When automakers were first hit with chip shortages at the end of last year, they tried idling factories until the troubles blew over. But with the crisis stretching into its fifth month and getting worse, they're getting creative to keep at least some production moving forward.
Nissan is leaving navigation systems out of thousands of vehicles that typically would have them because of the shortages. Ram no longer offers its 1500 pickups with a standard "intelligent" rearview mirror that monitors for blind spots. Renault has stopped offering an oversize digital screen behind the steering wheel on its Arkana SUV -- also to save on chips.
The crisis is an historic test for the century-old auto industry just as it is trying to accelerate a shift toward smarter, electric vehicles. For decades, carmakers moved steadily to include more and better advanced features; now, they're stripping some of them out -- at least temporarily -- to salvage their sales.
That rollback underscores the depth of the problems facing the industry. Just last week, BMW AG, Honda Motor Co. and Ford Motor Co. all flagged worsening problems from chip shortages.
A failure to secure critical supplies is a huge short-term setback -- millions of vehicle sales will be lost this year -- and bodes ill for the future as competition from tech-savvy internet and consumer-electronics companies intensifies.
"This probably gets worse before it gets better," said Stacy Rasgon, who covers the semiconductor industry for Sanford C. Bernstein brokerage. "It just takes a long time to bring this capacity online."
NXP Semiconductor chief executive Kurt Sievers said the shift to electric vehicles is happening faster than anticipated, which has added to the increased demand for automotive chips. NXP plans to ship at least 20% more auto chips by revenue in the first half of 2021 compared with the first half of 2019, even though car production has dropped about 10% over the period, he said.
Mark Liu, chairman of Taiwan Semiconductor Manufacturing Co., cautioned that the crisis is far from over. His company, which is the world's most advanced chipmaker and will be critical to any resolution, will begin to meet auto clients' minimum requirements by June, but the car-chip shortages could last until early 2022, he said in an interview with CBS.
Automakers can't just wait. One reaction to the shortage is to allocate the scarce components to more profitable and better-selling vehicles at the expense of other models -- something manufacturers like France's Renault SA and Japan's Nissan Motor Co. are doing.
Carmakers also are building vehicles with less technology. Peugeot is going back to old-fashioned analog speedometers for its 308 hatchbacks, rather than use digital versions that need hard-to-find chips.
General Motors Co. said it built some Chevrolet Silverado pickups without a certain fuel-economy module, costing drivers about a mile per gallon.
Buyers of Renault's sporty Arkana now have to settle for a smaller display without a navigation map, and forgo an option for a phone charger by induction.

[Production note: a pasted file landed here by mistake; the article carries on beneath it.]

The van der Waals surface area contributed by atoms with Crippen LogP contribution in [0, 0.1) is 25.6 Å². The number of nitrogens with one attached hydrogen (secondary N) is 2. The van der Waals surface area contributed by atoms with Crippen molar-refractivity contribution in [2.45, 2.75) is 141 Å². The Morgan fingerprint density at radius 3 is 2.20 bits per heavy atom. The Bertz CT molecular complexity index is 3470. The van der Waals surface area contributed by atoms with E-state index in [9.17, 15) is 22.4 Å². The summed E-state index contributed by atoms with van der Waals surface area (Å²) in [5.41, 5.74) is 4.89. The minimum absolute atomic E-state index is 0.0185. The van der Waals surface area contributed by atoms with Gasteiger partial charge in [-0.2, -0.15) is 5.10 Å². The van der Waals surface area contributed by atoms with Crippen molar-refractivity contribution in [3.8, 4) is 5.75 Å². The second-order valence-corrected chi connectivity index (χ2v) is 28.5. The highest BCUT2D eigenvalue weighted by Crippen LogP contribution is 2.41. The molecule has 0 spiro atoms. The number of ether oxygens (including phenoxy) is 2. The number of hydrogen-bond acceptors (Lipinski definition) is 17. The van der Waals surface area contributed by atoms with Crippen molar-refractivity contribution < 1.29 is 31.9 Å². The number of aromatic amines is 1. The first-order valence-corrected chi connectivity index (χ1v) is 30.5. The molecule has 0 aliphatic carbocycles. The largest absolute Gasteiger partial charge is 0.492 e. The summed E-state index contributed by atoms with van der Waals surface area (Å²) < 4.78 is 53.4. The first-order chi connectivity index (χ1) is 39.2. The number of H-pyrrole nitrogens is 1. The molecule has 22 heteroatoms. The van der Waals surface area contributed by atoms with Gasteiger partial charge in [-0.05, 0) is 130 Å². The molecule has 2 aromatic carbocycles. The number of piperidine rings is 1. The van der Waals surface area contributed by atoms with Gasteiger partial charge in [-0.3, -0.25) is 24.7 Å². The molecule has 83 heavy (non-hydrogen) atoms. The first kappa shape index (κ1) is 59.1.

Stellantis NV -- formed from the merger of Fiat Chrysler and PSA Group -- is using parts that don't require chips from its more basic Ram Classic truck to keep the pricier version moving down the assembly line.
"Given the fluid nature of this complex issue, Stellantis employees across the enterprise are finding creative solutions every day to minimize the impact to our vehicles so we can build the most in-demand products as possible," spokeswoman Jodi Tinson said in an email.
The car industry's predicament dates back to poor planning during the pandemic and limited chipmaking capacity, but it's been compounded by shrinking available cargo space as the global economy recovers from the coronavirus pandemic. When automakers can secure orders, their chips often can't ship because of the supply-chain bottleneck.
That bottleneck is compounded by the fact that major car-chip makers NXP, Infineon Technologies AG and Renesas Electronics Corp. account for just 40% of supply, with the remaining 60% split among tens of thousands of smaller designers. Those smaller players often lack the influence to get their chips manufactured at foundries when capacity is tight.
TWEAKING CHIPS ON HAND
Automakers and suppliers can accept whatever chips are available and rewrite the software to give them a new task, said Sig Huber, a consultant at Conway MacKenzie and a former head of purchasing at Fiat Chrysler. Tesla Inc. said last week it alleviated issues by reaching out to new semiconductor suppliers and then quickly writing new firmware for those chips.
Stellantis is working on more standardization across its vehicle lineup rather than having to use specific chips for some models, chief financial officer Richard Palmer said on an call with reporters this week.
"More standardization and flexibility, which is key when we have supply constraints," he said. "We're managing scarcity."
Manufacturers are also stocking incomplete cars, or "building shy" in industry parlance, to keep production lines humming. In Hamtramck, Mich., an area stretching several blocks is filled with Ford F-150 pickups minus some chips. General Motors said it is also storing unfinished vehicles while awaiting semiconductors.
No relief is in sight, with even Apple Inc., whose high-specification iPhones and aggressive demands typically place it at the front of the chip-customer line, saying last week that it's starting to feel the pinch. That may leave carmakers wanting even when chip manufacturers eventually manage to increase capacity.
"This has the potential to be a longer-term issue," said Anna-Marie Baisden, an automotive analyst at Fitch Solutions. "This will only be exacerbated as vehicles become technologically advanced and use more chips."